Coyotes could explore giving Mike Smith long-term contract extension

MikeSmithPictureThe Phoenix Coyotes' decision to enter the season with Mike Smith as their starting goalie seemed like a questionable one at the time. The biggest concern was how they could possibly remain competitive in the Western Conference with Smith -- pretty much a career backup -- replacing Ilya Bryzgalov, the player that was given most of the credit for their success over the previous two seasons.

Smith not only proved to be an excellent replacement and one of the best free-agent signings of the summer, he was one of the best goalies in the NHL this year. He carried that performance over to the postseason and was also perhaps the sole reason Phoenix made it as far as it did in the playoffs (check out the Coyotes possession metrics this postseason -- terrible), reaching the Western Conference Final for the first time in franchise history.

He still has one year remaining on the two-year contract he signed before the season, and he's set to make $2.2 million in 2012-13. According to Sarah McLellan of the Arizona Republic, Coyotes general manager Don Maloney could explore locking Smith up to a long-term contract this summer once he deals with their top priority, the potential unrestricted free agency of captain Shane Doan.

A potential contract extension for Smith at this point seems like it could be a tricky (if not risky) move for the Coyotes.

There is no denying his importance to this team this season, but it all comes down to whether he's capable of repeating that performance. Or, at the very least, staying in that same ballpark, because it seems reasonable to expect some sort of regression next season.

Let's take a quick look at his career performance year by year.

(The blue line represents Smith's even strength save percentage, the red line is his total save percentage, and the yellow line is the league average save percentage).

Smith has had seasons where he has flashed brilliance and seasons where he has been well below the league average (including the two before this season).

It wouldn't be completely unheard of for a goalie at Smith's age and at this point in his career to suddenly blossom into a top goalie (check out how old guys like Tim Thomas and Niklas Backstrom were when they became starters). But are the Coyotes confident that Smith is one of those players? And how much are they willing to pay to find out?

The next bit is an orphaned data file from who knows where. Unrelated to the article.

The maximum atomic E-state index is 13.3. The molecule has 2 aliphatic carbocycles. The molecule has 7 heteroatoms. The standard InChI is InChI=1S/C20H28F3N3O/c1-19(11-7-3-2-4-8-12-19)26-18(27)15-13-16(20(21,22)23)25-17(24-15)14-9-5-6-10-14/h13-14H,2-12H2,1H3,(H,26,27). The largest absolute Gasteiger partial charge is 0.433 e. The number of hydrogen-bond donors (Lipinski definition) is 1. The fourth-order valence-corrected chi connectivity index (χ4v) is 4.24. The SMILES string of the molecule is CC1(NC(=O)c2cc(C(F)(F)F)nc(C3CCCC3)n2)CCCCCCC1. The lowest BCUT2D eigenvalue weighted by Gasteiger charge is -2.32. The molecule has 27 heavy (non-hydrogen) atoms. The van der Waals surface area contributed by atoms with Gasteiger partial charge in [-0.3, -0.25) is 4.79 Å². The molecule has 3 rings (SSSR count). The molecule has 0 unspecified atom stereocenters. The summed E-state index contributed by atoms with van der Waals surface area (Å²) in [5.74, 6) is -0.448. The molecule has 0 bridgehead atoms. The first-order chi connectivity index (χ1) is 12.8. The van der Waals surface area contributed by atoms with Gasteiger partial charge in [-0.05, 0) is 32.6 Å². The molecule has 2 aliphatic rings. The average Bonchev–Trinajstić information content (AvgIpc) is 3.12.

In the end, it comes down to the term that Smith would potentially be looking for. The St. Louis Blues, for example, received a similar unexpected performance from Brian Elliott this season after picking him up for nothing on the free-agent market and rewarded him with a very reasonable two-year extension worth nearly $2 million per year.

Here's the other thing to consider: Goalie is an extremely volatile position. Players emerge out of nowhere all the time, and it's a constant source of frustration for general managers when it comes to projecting future performance and long-term value.

The Coyotes' management and coaching staff, from general manager Don Maloney all the way down to Dave Tippett and goalie coach Sean Burke, has done an outstanding job in recent years when it comes to finding and developing goalies at the NHL level.

Maloney picked Bryzgalov up for nothing off the waiver wire in 2007 and watched him develop into a No. 1 goalie. When he became too rich for their budget this past summer, they turned the page and moved on to Smith, an afterthought in the free-agent market (and a guy that was available on waivers the year before) and ended up with one of the biggest bargains in the NHL.

Isn't it possible that they're capable of doing it yet again and unearthing the next Ilya Bryzgalov or Mike Smith when the time comes?

Photo: Getty Images

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CBS Sports Writer

Adam Gretz has been writing about the NHL and taking an analytical approach to the game since the start of the 2008 season. A member of the PHWA since 2015, he has spent more than three years covering... Full Bio

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